Cisco SR 520 Router on a Stick

Posted on 2010-04-05
Medium Priority
Last Modified: 2012-05-09
Has anyone had any experience with creating a "router on a stick"?  I have been playing with this for a while and I fear that this router is only a WAN port and a flat switch.  I know I can create VLANs on the router itself but want to be able to route between the VLAN's.  Since all connections are internal on the "switch" portion is seems to use all Layer 2 protocols to get where it wants to go, which is the way it works.  I guess what I am getting at is has anyone had any luck creating a sub Int on the router from the internal side to actually create the dot1q encaps int and sub them out.  I know this is a lower end router but have had very good luck with it in the past.

Thanks in advance,
Question by:FH_JGoodwin

Accepted Solution

GJHopkins earned 1000 total points
ID: 29801052
You don't need to use subinterfaces as the ports are also  switchports so can be used to form a trunk to your switch.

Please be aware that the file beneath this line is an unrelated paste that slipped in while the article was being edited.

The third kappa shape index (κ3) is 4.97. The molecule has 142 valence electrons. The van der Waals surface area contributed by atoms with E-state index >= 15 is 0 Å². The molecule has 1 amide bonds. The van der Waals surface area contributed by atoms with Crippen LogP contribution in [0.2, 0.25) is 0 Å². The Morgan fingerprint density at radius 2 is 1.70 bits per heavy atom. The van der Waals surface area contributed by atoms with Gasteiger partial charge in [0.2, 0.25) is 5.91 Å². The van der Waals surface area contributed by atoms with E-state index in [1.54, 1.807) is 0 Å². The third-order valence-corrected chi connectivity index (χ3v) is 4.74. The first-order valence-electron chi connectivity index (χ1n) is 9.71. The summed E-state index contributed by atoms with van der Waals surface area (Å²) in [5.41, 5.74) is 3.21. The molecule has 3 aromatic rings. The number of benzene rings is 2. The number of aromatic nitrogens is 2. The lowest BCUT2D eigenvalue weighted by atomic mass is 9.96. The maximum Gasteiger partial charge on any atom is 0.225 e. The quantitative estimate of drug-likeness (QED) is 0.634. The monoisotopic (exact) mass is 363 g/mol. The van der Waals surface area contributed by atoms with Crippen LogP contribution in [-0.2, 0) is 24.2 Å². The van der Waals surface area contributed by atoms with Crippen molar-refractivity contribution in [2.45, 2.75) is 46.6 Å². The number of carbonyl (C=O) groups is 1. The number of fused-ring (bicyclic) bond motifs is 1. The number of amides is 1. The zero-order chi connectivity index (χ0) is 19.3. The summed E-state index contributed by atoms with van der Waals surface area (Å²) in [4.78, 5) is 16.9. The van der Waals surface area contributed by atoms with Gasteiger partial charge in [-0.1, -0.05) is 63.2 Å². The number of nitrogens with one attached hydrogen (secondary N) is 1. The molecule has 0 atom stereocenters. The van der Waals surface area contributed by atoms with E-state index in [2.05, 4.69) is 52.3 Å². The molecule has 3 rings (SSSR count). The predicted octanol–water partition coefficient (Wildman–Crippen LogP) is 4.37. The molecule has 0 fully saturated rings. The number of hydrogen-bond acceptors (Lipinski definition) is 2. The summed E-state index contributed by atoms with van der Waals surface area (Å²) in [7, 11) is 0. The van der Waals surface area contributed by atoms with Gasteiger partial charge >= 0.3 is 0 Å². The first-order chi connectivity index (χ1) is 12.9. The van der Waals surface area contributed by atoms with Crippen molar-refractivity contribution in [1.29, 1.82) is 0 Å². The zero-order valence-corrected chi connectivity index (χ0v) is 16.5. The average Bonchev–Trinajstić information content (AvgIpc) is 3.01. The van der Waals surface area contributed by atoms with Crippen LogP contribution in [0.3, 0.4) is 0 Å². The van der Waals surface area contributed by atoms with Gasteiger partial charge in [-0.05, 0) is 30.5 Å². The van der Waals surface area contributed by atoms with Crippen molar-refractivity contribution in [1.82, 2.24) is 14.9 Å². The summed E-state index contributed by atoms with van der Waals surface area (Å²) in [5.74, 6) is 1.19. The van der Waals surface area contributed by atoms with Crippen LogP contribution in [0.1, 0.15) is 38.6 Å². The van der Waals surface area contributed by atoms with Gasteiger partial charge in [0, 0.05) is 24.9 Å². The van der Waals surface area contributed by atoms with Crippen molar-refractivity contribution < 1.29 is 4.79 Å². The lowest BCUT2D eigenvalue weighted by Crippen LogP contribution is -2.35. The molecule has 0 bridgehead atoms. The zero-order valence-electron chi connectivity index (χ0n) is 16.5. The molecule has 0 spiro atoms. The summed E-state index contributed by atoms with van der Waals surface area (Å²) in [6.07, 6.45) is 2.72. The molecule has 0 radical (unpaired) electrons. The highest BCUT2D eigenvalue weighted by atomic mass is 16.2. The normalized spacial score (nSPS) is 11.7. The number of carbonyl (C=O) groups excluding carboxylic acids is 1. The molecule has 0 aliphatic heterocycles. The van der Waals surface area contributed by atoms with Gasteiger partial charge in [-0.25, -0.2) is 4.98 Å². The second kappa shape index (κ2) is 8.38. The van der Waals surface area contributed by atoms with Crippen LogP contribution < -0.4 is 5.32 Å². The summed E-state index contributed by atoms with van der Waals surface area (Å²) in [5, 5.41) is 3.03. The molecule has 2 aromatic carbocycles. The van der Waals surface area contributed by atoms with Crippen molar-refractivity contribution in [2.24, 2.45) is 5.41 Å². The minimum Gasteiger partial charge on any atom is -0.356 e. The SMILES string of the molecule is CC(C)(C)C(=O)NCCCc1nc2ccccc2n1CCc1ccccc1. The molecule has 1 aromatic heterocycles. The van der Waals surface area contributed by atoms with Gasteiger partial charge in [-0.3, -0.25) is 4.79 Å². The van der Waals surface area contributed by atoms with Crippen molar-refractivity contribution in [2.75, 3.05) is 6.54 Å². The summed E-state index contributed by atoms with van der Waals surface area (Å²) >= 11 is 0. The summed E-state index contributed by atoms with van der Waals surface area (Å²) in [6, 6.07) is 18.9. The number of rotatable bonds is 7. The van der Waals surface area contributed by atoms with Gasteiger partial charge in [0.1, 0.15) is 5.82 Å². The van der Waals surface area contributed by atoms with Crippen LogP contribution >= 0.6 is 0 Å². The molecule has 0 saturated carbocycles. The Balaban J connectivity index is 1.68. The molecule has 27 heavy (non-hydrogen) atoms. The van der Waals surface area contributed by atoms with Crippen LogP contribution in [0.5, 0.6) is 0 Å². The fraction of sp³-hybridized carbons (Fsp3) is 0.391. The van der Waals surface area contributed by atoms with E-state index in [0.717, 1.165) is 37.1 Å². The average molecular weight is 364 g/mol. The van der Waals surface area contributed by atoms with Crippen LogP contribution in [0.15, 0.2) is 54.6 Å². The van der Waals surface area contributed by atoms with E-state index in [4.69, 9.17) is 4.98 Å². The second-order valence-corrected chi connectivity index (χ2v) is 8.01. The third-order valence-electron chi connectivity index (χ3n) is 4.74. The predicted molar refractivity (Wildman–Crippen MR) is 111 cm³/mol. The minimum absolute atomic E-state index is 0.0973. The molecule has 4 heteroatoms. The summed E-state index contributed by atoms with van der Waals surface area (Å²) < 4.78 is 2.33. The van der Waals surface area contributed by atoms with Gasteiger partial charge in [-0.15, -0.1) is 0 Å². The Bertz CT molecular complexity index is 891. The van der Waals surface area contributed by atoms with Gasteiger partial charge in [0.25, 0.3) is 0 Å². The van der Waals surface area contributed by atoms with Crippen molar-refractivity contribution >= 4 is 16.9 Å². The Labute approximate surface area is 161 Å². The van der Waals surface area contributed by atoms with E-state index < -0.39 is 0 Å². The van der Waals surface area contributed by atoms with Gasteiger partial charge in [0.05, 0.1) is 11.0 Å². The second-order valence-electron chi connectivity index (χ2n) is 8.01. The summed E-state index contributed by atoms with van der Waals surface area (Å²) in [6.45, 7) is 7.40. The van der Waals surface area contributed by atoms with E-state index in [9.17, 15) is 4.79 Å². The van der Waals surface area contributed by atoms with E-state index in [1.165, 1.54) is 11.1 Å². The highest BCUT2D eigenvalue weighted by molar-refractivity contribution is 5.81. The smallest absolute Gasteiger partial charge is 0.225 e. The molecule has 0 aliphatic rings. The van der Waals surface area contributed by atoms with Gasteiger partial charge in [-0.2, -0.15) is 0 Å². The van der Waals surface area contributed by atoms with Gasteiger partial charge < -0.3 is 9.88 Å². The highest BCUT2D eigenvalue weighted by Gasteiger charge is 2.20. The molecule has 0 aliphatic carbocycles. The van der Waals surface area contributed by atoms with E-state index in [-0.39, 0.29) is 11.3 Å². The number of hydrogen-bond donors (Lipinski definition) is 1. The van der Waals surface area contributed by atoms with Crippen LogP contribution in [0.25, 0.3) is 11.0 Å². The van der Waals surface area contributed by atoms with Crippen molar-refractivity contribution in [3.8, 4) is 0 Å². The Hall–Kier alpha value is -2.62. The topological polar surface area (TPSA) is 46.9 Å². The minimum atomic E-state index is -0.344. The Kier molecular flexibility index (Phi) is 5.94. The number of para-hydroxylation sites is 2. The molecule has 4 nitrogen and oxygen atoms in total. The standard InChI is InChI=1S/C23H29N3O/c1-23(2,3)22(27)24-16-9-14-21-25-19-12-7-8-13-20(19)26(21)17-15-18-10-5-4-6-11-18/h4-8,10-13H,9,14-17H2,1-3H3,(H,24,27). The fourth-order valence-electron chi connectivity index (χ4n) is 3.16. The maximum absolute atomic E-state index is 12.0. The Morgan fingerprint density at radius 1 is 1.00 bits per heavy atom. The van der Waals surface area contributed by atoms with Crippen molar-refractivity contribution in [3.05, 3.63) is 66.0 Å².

Config along the lines of

interface fastethernet 0
switchport trunk

int vlan 10
 ip add

int vlan 20
 ip add

connect this to a trunk port on the switch and set the default gateways of devices in each vlan to the vlan interface on the 520 and you should be able to route between devices.

you can define an untagged ( or native vlan) with

int fastethernet 0
switchport trunk native vlan 10

LVL 29

Assisted Solution

pwindell earned 1000 total points
ID: 30050289
Since it is a L3 Switch with mulitple ports on it,  there is no point in a "router on a stick".  You create two interfaces by creating two VLANs and assigning certain ports to each VLAN,...then two cables leave the switch,...one from each VLAN and you run the router in a "normal" way,...not "on a stick".

You do a "router on a stick"  when you multi-net with an old traditional style router (not an L3 Switch),...which is not what you are doing.  VLANing is not multi-netting,...in fact VLANs replace the old concept of multi-netting.


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